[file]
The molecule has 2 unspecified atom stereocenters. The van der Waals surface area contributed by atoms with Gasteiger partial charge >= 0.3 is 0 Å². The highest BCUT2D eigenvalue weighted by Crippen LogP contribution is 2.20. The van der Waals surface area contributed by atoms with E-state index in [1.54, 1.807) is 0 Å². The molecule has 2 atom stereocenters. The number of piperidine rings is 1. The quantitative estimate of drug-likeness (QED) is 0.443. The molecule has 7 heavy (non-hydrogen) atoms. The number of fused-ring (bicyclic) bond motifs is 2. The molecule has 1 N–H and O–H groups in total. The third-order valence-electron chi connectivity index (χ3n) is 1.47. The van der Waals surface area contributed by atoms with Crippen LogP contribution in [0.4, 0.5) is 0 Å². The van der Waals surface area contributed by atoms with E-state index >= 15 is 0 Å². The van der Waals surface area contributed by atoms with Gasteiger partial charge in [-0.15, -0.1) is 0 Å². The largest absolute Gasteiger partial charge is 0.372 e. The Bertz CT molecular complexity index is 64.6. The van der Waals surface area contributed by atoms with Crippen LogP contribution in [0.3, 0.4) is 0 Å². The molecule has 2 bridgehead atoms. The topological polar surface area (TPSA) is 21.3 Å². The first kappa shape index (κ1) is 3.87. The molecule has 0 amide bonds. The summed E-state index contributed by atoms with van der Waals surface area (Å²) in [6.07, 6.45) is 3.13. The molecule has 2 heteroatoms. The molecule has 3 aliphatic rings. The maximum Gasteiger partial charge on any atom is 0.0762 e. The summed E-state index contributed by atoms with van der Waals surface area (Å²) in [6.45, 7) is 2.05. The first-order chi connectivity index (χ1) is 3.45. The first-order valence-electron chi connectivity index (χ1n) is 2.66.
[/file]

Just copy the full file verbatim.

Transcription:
The molecule has 2 unspecified atom stereocenters. The van der Waals surface area contributed by atoms with Gasteiger partial charge >= 0.3 is 0 Å². The highest BCUT2D eigenvalue weighted by Crippen LogP contribution is 2.20. The van der Waals surface area contributed by atoms with E-state index in [1.54, 1.807) is 0 Å². The molecule has 2 atom stereocenters. The number of piperidine rings is 1. The quantitative estimate of drug-likeness (QED) is 0.443. The molecule has 7 heavy (non-hydrogen) atoms. The number of fused-ring (bicyclic) bond motifs is 2. The molecule has 1 N–H and O–H groups in total. The third-order valence-electron chi connectivity index (χ3n) is 1.47. The van der Waals surface area contributed by atoms with Crippen LogP contribution in [0.4, 0.5) is 0 Å². The van der Waals surface area contributed by atoms with E-state index >= 15 is 0 Å². The van der Waals surface area contributed by atoms with Gasteiger partial charge in [-0.15, -0.1) is 0 Å². The largest absolute Gasteiger partial charge is 0.372 e. The Bertz CT molecular complexity index is 64.6. The van der Waals surface area contributed by atoms with Crippen LogP contribution in [0.3, 0.4) is 0 Å². The molecule has 2 bridgehead atoms. The topological polar surface area (TPSA) is 21.3 Å². The first kappa shape index (κ1) is 3.87. The molecule has 0 amide bonds. The summed E-state index contributed by atoms with van der Waals surface area (Å²) in [6.07, 6.45) is 3.13. The molecule has 2 heteroatoms. The molecule has 3 aliphatic rings. The maximum Gasteiger partial charge on any atom is 0.0762 e. The summed E-state index contributed by atoms with van der Waals surface area (Å²) in [6.45, 7) is 2.05. The first-order chi connectivity index (χ1) is 3.45. The first-order valence-electron chi connectivity index (χ1n) is 2.66.